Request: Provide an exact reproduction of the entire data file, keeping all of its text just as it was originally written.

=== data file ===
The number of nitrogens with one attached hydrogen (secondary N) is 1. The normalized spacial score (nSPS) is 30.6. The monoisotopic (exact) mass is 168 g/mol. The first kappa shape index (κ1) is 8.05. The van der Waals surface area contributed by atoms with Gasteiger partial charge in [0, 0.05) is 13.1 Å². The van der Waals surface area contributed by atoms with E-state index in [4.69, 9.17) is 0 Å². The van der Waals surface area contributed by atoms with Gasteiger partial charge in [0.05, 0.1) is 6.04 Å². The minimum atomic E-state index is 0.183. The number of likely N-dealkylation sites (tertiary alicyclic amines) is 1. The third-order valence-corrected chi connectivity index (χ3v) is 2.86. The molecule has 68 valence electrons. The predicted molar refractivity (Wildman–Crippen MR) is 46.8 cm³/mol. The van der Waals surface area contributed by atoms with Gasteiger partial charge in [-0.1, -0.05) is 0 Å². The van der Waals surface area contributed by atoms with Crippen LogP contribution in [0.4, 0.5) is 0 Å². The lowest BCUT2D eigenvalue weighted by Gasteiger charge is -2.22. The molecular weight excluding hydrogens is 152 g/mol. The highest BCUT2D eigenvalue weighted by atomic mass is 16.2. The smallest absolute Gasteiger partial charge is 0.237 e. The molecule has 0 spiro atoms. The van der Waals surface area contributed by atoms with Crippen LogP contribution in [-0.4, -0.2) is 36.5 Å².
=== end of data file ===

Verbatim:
The number of nitrogens with one attached hydrogen (secondary N) is 1. The normalized spacial score (nSPS) is 30.6. The monoisotopic (exact) mass is 168 g/mol. The first kappa shape index (κ1) is 8.05. The van der Waals surface area contributed by atoms with Gasteiger partial charge in [0, 0.05) is 13.1 Å². The van der Waals surface area contributed by atoms with E-state index in [4.69, 9.17) is 0 Å². The van der Waals surface area contributed by atoms with Gasteiger partial charge in [0.05, 0.1) is 6.04 Å². The minimum atomic E-state index is 0.183. The number of likely N-dealkylation sites (tertiary alicyclic amines) is 1. The third-order valence-corrected chi connectivity index (χ3v) is 2.86. The molecule has 68 valence electrons. The predicted molar refractivity (Wildman–Crippen MR) is 46.8 cm³/mol. The van der Waals surface area contributed by atoms with Gasteiger partial charge in [-0.1, -0.05) is 0 Å². The van der Waals surface area contributed by atoms with Crippen LogP contribution in [0.4, 0.5) is 0 Å². The lowest BCUT2D eigenvalue weighted by Gasteiger charge is -2.22. The molecular weight excluding hydrogens is 152 g/mol. The highest BCUT2D eigenvalue weighted by atomic mass is 16.2. The smallest absolute Gasteiger partial charge is 0.237 e. The molecule has 0 spiro atoms. The van der Waals surface area contributed by atoms with Crippen LogP contribution in [-0.4, -0.2) is 36.5 Å².